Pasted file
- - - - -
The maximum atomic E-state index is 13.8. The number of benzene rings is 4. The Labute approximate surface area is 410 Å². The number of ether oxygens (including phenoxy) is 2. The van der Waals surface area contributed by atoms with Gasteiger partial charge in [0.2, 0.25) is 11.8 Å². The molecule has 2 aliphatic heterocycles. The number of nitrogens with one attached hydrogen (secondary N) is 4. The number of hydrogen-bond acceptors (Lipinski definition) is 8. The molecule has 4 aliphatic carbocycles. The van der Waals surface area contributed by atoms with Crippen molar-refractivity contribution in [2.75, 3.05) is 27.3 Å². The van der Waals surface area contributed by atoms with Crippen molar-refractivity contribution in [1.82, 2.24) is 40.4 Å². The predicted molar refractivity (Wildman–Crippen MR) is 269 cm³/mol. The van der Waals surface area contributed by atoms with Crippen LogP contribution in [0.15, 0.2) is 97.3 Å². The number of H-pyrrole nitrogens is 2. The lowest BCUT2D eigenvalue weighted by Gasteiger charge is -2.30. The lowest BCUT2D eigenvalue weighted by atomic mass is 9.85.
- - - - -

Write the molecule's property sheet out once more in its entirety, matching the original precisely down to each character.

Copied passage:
The maximum atomic E-state index is 13.8. The number of benzene rings is 4. The Labute approximate surface area is 410 Å². The number of ether oxygens (including phenoxy) is 2. The van der Waals surface area contributed by atoms with Gasteiger partial charge in [0.2, 0.25) is 11.8 Å². The molecule has 2 aliphatic heterocycles. The number of nitrogens with one attached hydrogen (secondary N) is 4. The number of hydrogen-bond acceptors (Lipinski definition) is 8. The molecule has 4 aliphatic carbocycles. The van der Waals surface area contributed by atoms with Crippen molar-refractivity contribution in [2.75, 3.05) is 27.3 Å². The van der Waals surface area contributed by atoms with Crippen molar-refractivity contribution in [1.82, 2.24) is 40.4 Å². The predicted molar refractivity (Wildman–Crippen MR) is 269 cm³/mol. The van der Waals surface area contributed by atoms with Crippen LogP contribution in [0.15, 0.2) is 97.3 Å². The number of H-pyrrole nitrogens is 2. The lowest BCUT2D eigenvalue weighted by Gasteiger charge is -2.30. The lowest BCUT2D eigenvalue weighted by atomic mass is 9.85.